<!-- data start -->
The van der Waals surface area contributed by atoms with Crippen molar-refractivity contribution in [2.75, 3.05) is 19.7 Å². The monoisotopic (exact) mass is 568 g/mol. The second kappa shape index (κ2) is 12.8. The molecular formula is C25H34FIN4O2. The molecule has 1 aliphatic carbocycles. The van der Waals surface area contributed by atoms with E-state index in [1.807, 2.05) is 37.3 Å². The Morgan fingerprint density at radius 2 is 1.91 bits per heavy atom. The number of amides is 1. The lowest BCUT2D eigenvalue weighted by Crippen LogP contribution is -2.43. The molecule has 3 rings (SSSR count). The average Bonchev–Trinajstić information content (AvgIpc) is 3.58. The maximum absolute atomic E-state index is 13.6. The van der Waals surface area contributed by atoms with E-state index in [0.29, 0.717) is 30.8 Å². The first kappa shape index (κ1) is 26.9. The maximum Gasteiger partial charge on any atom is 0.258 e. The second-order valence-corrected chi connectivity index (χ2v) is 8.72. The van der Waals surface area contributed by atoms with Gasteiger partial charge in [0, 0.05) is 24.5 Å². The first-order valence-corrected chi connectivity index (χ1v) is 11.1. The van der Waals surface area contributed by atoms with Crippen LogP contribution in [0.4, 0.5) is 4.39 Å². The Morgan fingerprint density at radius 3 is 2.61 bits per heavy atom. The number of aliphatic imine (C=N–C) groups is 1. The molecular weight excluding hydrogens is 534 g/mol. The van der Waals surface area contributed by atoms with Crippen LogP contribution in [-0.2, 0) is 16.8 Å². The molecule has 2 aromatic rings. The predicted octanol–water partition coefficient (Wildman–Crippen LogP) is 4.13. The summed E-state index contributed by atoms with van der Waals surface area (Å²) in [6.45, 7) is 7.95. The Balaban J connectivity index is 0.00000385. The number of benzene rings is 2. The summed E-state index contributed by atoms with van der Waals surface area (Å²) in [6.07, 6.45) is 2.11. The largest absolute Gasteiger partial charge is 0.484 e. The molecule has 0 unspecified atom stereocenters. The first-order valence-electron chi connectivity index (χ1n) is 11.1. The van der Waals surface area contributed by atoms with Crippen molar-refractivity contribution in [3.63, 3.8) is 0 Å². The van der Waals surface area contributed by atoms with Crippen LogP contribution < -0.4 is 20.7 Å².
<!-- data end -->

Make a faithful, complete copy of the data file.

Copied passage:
The van der Waals surface area contributed by atoms with Crippen molar-refractivity contribution in [2.75, 3.05) is 19.7 Å². The monoisotopic (exact) mass is 568 g/mol. The second kappa shape index (κ2) is 12.8. The molecular formula is C25H34FIN4O2. The molecule has 1 aliphatic carbocycles. The van der Waals surface area contributed by atoms with E-state index in [1.807, 2.05) is 37.3 Å². The Morgan fingerprint density at radius 2 is 1.91 bits per heavy atom. The number of amides is 1. The lowest BCUT2D eigenvalue weighted by Crippen LogP contribution is -2.43. The molecule has 3 rings (SSSR count). The average Bonchev–Trinajstić information content (AvgIpc) is 3.58. The maximum absolute atomic E-state index is 13.6. The van der Waals surface area contributed by atoms with E-state index in [0.29, 0.717) is 30.8 Å². The first kappa shape index (κ1) is 26.9. The maximum Gasteiger partial charge on any atom is 0.258 e. The second-order valence-corrected chi connectivity index (χ2v) is 8.72. The van der Waals surface area contributed by atoms with Gasteiger partial charge in [0, 0.05) is 24.5 Å². The first-order valence-corrected chi connectivity index (χ1v) is 11.1. The van der Waals surface area contributed by atoms with Crippen LogP contribution in [0.4, 0.5) is 4.39 Å². The Morgan fingerprint density at radius 3 is 2.61 bits per heavy atom. The number of aliphatic imine (C=N–C) groups is 1. The molecular weight excluding hydrogens is 534 g/mol. The van der Waals surface area contributed by atoms with Crippen LogP contribution in [-0.2, 0) is 16.8 Å². The molecule has 2 aromatic rings. The predicted octanol–water partition coefficient (Wildman–Crippen LogP) is 4.13. The summed E-state index contributed by atoms with van der Waals surface area (Å²) in [6.45, 7) is 7.95. The Balaban J connectivity index is 0.00000385. The number of benzene rings is 2. The summed E-state index contributed by atoms with van der Waals surface area (Å²) in [6.07, 6.45) is 2.11. The largest absolute Gasteiger partial charge is 0.484 e. The molecule has 0 unspecified atom stereocenters. The first-order valence-electron chi connectivity index (χ1n) is 11.1. The van der Waals surface area contributed by atoms with Crippen molar-refractivity contribution in [3.63, 3.8) is 0 Å². The van der Waals surface area contributed by atoms with Crippen LogP contribution < -0.4 is 20.7 Å².